• Several studies have shown that platelet count is highly heritable. 
      • The heritability of variation in platelet count is substantial with estimates ranging from 54% to more than 80%.1
      • Platelet counts have been shown to differ between geographic isolates in Italy.2 
      • The effect of ethnicity is much less than that of age. 
  • Clinical use of thresholds for thrombocytopenia and thrombocytosis:
    • Thrombocytopenia:
      • International Working Group clinical practice guidelines on ITP:
        • A platelet count less than 100 x 109/L was established as the threshold for diagnosis of ITP; they state:
          • A uniform predefined cutoff, instead of local normal ranges or other thresholds based on frequency distribution, is more convenient for practical use and comparisons across studies.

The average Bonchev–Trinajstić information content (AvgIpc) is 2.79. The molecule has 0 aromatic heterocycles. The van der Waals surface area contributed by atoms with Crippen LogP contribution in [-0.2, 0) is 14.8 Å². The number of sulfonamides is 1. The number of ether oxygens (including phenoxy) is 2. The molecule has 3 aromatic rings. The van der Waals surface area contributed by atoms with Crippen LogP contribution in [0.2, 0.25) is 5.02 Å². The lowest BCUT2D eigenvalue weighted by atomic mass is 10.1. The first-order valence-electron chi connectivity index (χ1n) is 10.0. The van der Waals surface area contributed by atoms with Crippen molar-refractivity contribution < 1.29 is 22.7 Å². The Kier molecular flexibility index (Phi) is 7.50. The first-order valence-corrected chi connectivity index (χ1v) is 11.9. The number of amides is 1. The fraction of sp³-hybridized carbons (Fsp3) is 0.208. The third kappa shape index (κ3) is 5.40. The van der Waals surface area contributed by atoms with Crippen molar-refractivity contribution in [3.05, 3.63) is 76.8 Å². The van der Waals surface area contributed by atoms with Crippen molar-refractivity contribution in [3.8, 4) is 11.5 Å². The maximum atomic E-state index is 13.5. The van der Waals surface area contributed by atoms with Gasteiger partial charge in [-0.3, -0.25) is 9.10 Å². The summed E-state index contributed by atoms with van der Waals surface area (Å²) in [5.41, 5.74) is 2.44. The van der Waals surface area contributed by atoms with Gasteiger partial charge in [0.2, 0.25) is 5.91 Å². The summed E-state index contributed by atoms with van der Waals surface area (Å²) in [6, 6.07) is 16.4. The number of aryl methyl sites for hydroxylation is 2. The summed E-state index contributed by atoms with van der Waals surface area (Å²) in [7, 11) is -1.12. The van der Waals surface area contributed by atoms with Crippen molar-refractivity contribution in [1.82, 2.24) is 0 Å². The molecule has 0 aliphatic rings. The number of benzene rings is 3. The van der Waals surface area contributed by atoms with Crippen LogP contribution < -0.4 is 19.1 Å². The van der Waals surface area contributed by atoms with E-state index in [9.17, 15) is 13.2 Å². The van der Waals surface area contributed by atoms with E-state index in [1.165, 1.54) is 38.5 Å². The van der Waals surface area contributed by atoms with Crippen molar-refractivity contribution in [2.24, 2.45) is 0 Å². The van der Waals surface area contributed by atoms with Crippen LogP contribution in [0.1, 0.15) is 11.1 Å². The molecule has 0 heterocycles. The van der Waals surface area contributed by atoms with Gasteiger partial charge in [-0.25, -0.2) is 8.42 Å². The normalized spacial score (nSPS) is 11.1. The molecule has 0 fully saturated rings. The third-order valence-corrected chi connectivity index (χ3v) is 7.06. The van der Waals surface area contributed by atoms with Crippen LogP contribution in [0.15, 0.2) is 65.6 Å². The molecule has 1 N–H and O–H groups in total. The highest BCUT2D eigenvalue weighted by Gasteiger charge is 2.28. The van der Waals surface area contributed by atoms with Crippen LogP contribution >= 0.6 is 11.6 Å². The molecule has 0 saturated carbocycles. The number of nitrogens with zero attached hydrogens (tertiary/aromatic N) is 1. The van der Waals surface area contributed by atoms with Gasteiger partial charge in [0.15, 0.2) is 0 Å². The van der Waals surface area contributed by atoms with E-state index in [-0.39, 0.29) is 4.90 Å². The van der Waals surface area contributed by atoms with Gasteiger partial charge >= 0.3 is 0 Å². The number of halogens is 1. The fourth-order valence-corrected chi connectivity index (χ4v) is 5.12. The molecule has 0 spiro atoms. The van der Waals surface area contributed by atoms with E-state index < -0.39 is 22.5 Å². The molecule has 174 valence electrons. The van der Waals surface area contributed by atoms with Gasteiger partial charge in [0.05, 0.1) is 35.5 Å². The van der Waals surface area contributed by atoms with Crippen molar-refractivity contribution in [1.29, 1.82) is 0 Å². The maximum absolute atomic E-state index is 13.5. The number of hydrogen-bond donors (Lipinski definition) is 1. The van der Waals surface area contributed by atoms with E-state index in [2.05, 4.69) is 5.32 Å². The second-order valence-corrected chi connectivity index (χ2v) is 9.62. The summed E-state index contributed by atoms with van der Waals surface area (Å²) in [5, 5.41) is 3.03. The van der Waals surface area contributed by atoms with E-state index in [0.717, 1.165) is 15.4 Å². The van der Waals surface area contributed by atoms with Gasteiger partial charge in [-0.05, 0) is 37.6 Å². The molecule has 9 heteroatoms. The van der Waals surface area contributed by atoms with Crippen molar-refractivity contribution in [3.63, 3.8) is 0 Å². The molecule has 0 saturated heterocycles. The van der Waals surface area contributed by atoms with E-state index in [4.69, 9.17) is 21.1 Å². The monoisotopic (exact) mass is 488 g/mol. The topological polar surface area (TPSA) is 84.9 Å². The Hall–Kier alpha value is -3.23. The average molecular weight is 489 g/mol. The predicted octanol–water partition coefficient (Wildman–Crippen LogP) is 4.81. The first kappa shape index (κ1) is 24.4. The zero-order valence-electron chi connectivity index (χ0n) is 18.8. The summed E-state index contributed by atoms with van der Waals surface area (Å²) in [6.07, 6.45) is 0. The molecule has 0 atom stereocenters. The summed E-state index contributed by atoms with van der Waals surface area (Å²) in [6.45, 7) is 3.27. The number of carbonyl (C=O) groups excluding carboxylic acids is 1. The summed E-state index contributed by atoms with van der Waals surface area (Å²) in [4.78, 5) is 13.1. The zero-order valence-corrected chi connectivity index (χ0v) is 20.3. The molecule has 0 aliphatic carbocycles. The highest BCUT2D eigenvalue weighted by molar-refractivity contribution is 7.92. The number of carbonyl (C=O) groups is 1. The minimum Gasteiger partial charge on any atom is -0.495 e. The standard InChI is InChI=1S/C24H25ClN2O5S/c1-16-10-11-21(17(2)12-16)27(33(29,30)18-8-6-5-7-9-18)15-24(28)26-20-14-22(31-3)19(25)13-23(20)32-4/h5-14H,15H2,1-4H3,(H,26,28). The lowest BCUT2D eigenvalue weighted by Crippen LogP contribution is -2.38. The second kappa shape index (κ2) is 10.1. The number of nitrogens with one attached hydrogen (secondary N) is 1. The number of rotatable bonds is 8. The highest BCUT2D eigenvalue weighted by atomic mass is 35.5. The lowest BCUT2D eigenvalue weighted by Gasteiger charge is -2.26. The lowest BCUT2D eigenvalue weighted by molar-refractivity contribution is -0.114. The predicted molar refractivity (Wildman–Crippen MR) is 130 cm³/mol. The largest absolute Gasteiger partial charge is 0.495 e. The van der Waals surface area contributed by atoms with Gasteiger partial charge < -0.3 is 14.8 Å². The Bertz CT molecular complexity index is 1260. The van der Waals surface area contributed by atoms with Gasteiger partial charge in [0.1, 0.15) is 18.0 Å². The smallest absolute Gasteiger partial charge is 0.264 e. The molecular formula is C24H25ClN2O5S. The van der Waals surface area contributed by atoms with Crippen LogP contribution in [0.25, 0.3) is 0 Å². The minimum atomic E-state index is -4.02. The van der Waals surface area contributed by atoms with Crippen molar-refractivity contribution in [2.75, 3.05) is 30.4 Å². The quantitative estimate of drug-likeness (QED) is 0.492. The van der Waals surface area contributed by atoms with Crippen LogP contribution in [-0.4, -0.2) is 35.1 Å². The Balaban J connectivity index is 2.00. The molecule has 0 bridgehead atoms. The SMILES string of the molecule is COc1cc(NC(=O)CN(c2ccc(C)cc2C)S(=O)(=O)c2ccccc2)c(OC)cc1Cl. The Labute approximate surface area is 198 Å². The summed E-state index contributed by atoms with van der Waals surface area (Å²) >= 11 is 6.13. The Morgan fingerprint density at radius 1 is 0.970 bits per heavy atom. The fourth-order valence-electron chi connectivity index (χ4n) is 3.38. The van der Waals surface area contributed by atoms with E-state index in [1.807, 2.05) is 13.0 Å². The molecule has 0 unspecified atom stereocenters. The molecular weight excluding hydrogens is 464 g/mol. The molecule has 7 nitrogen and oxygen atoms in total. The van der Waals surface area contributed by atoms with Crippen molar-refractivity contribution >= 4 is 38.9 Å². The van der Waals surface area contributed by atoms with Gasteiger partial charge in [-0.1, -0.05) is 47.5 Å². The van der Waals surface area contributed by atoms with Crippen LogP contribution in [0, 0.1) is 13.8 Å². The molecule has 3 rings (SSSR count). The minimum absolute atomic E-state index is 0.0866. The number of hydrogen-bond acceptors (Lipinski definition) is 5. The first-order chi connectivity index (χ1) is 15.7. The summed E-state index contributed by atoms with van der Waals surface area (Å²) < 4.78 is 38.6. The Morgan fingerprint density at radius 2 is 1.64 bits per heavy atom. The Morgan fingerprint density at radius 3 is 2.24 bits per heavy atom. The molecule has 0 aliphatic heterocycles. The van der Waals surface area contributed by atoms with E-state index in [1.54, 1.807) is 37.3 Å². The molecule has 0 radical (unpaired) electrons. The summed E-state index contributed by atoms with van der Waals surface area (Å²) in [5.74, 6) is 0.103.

• This threshold was preferred to the more commonly used level of less than 150 x 109/L, based upon a prospective cohort of otherwise healthy subjects with a platelet count between 100 and 150 x 109/L, showing that the 10-year probability of developing more severe thrombocytopenia (persistent platelet count below 100 x 109/L) is only 6.9% (95% confidence interval [CI], 4.0%-12.0%).
          • Moreover, in some non-Western populations, platelet count values between 100 and 150 x 109/L are frequently found in apparently healthy people.
          • The new cutoff level will also avoid inclusion of most women with pregnancy-related thrombocytopenia, a well known physiologic phenomenon not requiring specific follow-up in the absence of additional clinical features.
      • Why Does My Patient Have Thrombocytopenia?
        • “Thrombocytopenia, usually defined as a platelet count of less than 150,000/mL [150 x 109/L].”
      • Thrombocytopenia: